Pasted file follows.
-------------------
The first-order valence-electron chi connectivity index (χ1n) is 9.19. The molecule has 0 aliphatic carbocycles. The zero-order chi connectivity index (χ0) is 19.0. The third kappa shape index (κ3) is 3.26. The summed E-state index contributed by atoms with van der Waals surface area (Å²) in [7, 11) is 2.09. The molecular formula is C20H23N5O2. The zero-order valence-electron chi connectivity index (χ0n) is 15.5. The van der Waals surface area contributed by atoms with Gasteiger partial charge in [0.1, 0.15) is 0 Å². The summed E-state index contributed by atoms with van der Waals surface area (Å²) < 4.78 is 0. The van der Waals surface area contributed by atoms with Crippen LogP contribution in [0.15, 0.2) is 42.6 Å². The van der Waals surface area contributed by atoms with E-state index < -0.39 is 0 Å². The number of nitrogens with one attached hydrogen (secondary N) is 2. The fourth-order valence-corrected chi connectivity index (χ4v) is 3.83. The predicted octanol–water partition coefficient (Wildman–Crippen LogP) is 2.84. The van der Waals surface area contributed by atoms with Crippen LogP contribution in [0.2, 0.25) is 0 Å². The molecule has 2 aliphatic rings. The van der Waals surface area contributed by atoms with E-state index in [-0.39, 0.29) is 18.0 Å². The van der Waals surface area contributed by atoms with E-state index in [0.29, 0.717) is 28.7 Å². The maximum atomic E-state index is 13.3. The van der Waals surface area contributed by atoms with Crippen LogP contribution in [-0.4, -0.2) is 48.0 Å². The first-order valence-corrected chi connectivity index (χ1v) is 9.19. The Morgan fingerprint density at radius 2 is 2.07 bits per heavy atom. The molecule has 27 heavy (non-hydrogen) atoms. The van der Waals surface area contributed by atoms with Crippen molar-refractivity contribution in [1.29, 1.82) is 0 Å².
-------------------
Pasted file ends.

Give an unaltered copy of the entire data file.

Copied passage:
The first-order valence-electron chi connectivity index (χ1n) is 9.19. The molecule has 0 aliphatic carbocycles. The zero-order chi connectivity index (χ0) is 19.0. The third kappa shape index (κ3) is 3.26. The summed E-state index contributed by atoms with van der Waals surface area (Å²) in [7, 11) is 2.09. The molecular formula is C20H23N5O2. The zero-order valence-electron chi connectivity index (χ0n) is 15.5. The van der Waals surface area contributed by atoms with Gasteiger partial charge in [0.1, 0.15) is 0 Å². The summed E-state index contributed by atoms with van der Waals surface area (Å²) < 4.78 is 0. The van der Waals surface area contributed by atoms with Crippen LogP contribution in [0.15, 0.2) is 42.6 Å². The van der Waals surface area contributed by atoms with E-state index < -0.39 is 0 Å². The number of nitrogens with one attached hydrogen (secondary N) is 2. The fourth-order valence-corrected chi connectivity index (χ4v) is 3.83. The predicted octanol–water partition coefficient (Wildman–Crippen LogP) is 2.84. The van der Waals surface area contributed by atoms with Crippen LogP contribution in [0.2, 0.25) is 0 Å². The molecule has 2 aliphatic rings. The van der Waals surface area contributed by atoms with E-state index in [-0.39, 0.29) is 18.0 Å². The van der Waals surface area contributed by atoms with E-state index in [0.29, 0.717) is 28.7 Å². The maximum atomic E-state index is 13.3. The van der Waals surface area contributed by atoms with Crippen LogP contribution in [-0.4, -0.2) is 48.0 Å². The first-order valence-corrected chi connectivity index (χ1v) is 9.19. The Morgan fingerprint density at radius 2 is 2.07 bits per heavy atom. The molecule has 27 heavy (non-hydrogen) atoms. The van der Waals surface area contributed by atoms with Crippen molar-refractivity contribution in [1.29, 1.82) is 0 Å².